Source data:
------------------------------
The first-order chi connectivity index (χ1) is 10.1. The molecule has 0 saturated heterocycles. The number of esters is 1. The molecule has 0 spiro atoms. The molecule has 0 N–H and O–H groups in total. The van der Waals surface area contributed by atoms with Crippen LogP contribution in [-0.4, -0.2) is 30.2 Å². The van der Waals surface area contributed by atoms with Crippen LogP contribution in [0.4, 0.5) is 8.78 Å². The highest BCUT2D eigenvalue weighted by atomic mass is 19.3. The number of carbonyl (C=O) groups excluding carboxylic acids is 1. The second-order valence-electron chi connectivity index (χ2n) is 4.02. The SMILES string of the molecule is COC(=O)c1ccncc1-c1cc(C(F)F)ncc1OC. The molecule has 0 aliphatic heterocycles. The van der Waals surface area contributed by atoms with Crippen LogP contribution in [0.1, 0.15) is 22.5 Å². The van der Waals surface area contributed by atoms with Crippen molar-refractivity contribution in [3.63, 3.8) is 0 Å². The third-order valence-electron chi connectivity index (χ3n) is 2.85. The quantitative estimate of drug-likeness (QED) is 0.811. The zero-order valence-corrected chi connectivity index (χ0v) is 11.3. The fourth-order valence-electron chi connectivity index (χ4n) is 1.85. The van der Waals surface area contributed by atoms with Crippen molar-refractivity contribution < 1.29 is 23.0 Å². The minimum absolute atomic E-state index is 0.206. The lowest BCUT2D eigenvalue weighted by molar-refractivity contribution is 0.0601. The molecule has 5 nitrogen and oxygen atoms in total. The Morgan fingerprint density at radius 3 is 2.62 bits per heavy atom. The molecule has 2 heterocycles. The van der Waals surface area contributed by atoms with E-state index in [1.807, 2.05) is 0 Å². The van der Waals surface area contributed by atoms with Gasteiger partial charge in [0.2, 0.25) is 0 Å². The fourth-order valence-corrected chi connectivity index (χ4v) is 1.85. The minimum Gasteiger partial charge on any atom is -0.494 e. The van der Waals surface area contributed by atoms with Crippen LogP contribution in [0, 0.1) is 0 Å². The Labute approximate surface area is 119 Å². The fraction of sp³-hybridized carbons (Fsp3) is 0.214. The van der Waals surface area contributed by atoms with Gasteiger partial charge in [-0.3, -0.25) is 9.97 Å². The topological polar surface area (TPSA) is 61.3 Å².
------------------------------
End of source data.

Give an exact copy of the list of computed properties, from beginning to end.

The first-order chi connectivity index (χ1) is 10.1. The molecule has 0 saturated heterocycles. The number of esters is 1. The molecule has 0 spiro atoms. The molecule has 0 N–H and O–H groups in total. The van der Waals surface area contributed by atoms with Crippen LogP contribution in [-0.4, -0.2) is 30.2 Å². The van der Waals surface area contributed by atoms with Crippen LogP contribution in [0.4, 0.5) is 8.78 Å². The highest BCUT2D eigenvalue weighted by atomic mass is 19.3. The number of carbonyl (C=O) groups excluding carboxylic acids is 1. The second-order valence-electron chi connectivity index (χ2n) is 4.02. The SMILES string of the molecule is COC(=O)c1ccncc1-c1cc(C(F)F)ncc1OC. The molecule has 0 aliphatic heterocycles. The van der Waals surface area contributed by atoms with Crippen LogP contribution in [0.1, 0.15) is 22.5 Å². The van der Waals surface area contributed by atoms with Crippen molar-refractivity contribution in [3.63, 3.8) is 0 Å². The third-order valence-electron chi connectivity index (χ3n) is 2.85. The quantitative estimate of drug-likeness (QED) is 0.811. The zero-order valence-corrected chi connectivity index (χ0v) is 11.3. The fourth-order valence-electron chi connectivity index (χ4n) is 1.85. The van der Waals surface area contributed by atoms with Crippen molar-refractivity contribution < 1.29 is 23.0 Å². The minimum absolute atomic E-state index is 0.206. The lowest BCUT2D eigenvalue weighted by molar-refractivity contribution is 0.0601. The molecule has 5 nitrogen and oxygen atoms in total. The Morgan fingerprint density at radius 3 is 2.62 bits per heavy atom. The molecule has 2 heterocycles. The van der Waals surface area contributed by atoms with E-state index in [1.807, 2.05) is 0 Å². The van der Waals surface area contributed by atoms with Gasteiger partial charge in [0.2, 0.25) is 0 Å². The fourth-order valence-corrected chi connectivity index (χ4v) is 1.85. The minimum Gasteiger partial charge on any atom is -0.494 e. The van der Waals surface area contributed by atoms with Crippen LogP contribution in [0, 0.1) is 0 Å². The Labute approximate surface area is 119 Å². The fraction of sp³-hybridized carbons (Fsp3) is 0.214. The van der Waals surface area contributed by atoms with Gasteiger partial charge in [-0.3, -0.25) is 9.97 Å². The topological polar surface area (TPSA) is 61.3 Å².